SALEM — The photography of Ansel Adams is so sturdily composed, so enduringly right that it can feel like the aesthetic equivalent of granite. Unbudgeably there. Non-porous. A waste of time to take issue with.
These feelings emerge from qualities inherent in the photographs (the sharpness of their focus, their encompassing breadth of vision, their preternatural balance) as much as from their best known subjects, the mountains of Yosemite and Yellowstone National Parks.
But Adams was more protean and more various in his moods than is often acknowledged. And so it was a clever move by Phillip Prodger, the curator of photography at the Peabody Essex Museum in Salem, to build a major Adams show around a theme that is the very opposite of granite – a theme that suggests movement, flux, metamorphosis, and transience.
That theme is water.
“Ansel Adams: At the Water’s Edge” contains more than 100 original photographic prints by Adams – some of them very large. In all of them, water appears – or manifests – in various forms.
In a 1929 image called “Thunder Falls,” for instance, falling water forms a tremendous curtain of cascading lines, blurred by their own velocity. Adams makes these flying striations both rhyme and contrast with the crinkled vertical striations of the adamantine rock face that makes up the picture’s other half.
Historians of photography like to emphasize that around 1930, Adams shifted away from the Pictorialist style of soft-focus, fine art photography he had favored until then, and took up modernist precepts: crisp focus, clean lines, dynamic composition, dramatic contrasts of light and shade.
And so he did. But it’s interesting to note that more than 20 years after “Thunder Falls,” the mature Adams is still delighting in the contrast between blurred water and crystalline rock in such photographs as “El Capitan Falls, Yosemite Valley.”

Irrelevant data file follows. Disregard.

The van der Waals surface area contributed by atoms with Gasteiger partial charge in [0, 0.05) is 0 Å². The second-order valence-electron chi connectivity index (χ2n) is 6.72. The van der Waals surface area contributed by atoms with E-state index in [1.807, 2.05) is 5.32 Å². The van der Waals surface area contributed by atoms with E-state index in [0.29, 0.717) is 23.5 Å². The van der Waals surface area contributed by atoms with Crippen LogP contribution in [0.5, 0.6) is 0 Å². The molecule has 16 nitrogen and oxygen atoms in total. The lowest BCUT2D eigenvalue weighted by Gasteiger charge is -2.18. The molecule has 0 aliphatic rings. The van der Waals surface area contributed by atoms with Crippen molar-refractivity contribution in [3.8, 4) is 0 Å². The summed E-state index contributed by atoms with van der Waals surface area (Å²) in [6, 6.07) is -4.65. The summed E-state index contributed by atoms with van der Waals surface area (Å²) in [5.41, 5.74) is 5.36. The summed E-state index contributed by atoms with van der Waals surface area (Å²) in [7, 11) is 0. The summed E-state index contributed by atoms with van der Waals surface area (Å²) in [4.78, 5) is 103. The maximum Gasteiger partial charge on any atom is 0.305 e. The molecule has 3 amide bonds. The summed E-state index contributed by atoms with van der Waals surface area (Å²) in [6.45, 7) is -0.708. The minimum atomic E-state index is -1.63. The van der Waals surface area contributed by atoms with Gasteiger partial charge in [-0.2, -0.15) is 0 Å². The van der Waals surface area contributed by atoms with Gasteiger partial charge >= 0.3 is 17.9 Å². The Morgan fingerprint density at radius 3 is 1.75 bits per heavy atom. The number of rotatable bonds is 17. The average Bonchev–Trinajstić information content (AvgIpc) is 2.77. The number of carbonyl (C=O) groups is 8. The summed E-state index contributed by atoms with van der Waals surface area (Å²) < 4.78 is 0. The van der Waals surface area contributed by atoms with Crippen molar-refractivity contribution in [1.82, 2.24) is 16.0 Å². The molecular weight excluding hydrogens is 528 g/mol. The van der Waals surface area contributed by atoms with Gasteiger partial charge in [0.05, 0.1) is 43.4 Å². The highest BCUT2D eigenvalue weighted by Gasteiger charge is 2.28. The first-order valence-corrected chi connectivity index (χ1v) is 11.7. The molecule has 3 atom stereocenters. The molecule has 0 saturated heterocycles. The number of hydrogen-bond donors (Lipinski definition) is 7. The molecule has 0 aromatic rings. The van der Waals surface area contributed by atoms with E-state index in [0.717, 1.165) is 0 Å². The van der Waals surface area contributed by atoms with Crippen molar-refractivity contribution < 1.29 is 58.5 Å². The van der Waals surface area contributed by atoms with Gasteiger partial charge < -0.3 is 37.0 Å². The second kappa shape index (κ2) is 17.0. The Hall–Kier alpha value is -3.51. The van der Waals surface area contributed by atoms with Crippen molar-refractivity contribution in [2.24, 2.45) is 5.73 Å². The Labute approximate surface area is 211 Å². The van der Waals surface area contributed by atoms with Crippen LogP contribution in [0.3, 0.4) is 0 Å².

Here, a sun-shot spray of mist and falling water splits two sections of towering cliff. Water and light threaten here to undermine the permanence of rock. The spray of the falls rises high above the cliffs, like incautiously poured champagne, conjuring a triumph of the insubstantial and evanescent over gravity and weight.
But, as always with Adams, it’s the sturdiness of the composition that counts. In “El Capitan Falls, Yosemite Valley,” one can only marvel at the way the diagonal line formed by the tops of the trees echoes the contour of the cliff over on the right, while the vertical trunks of the trees reinforce the edge of the cliff at far left. The whole arrangement holds together as tightly as the cables of a suspension bridge.
Waterfalls were a favorite subject for Adams. But water, of course, does not just fall: it freezes, crashes, sprays, pools and swells. It also reflects. And there are many images here where Adams makes inventive use of the mirroring effects of lakes.
In “Maroon Bells, Near Aspen, Colorado,” for instance, the optical reflection of iced up trees and snow in the lake at the bottom of the picture almost effaces the transition from land to water: It all seems like one flat and continuous scrim.
The effect is even bolder in photographs like “Mirror Lake, California” or “In the Lyell Fork of the Merced River, Yosemite National Park,” where increasingly large fractions of the image are made up of reflection. In the beautiful, mind-stilling “Reflections at Mono Lake, California,” the expanse of water reflecting clouds takes up four-fifths of the image.
In “Submerged Trees, Slide Lake, Teton Area,” Adams uses reflections to toy with principles of Japanese aesthetics – not only flatness and dynamic asymmetry, but a kind of crisp, poetic minimalism.
Adams’s aesthetic is so appealing, so crystalline, so classical, and so essentially bulletproof that it’s not surprising that his influence has been vast. If his vision has grown increasingly susceptible to cliche, that is not his fault. That’s simply what happens to great classical art. (Is it the Parthenon’s fault that the entire Western world is filled with buildings that mimic and bastardize its forms?)
What is true is that many of Adams’s images are so in thrall to nature’s majesty that they lack a feeling for human intimacy. This is as true of his close-ups of reeds and barnacles as it is of his distant, majestic landscapes.
Again, this is a symptom of his classicisim, and I find it strangely refreshing. It’s certainly interesting that, of all the special qualities inherent to photography which Adams adapted so brilliantly to his purposes, the one that he rarely touched upon was the one we indulge most frequently when using our cameras today: the longing for human intimacy, a longing that has since become inseparable from the kitsch of constant recording, of sentimentalizing our personal relationships before they have even had a chance to grow.
Adams remained gloriously aloof from all this. Which is just one more reason to like him.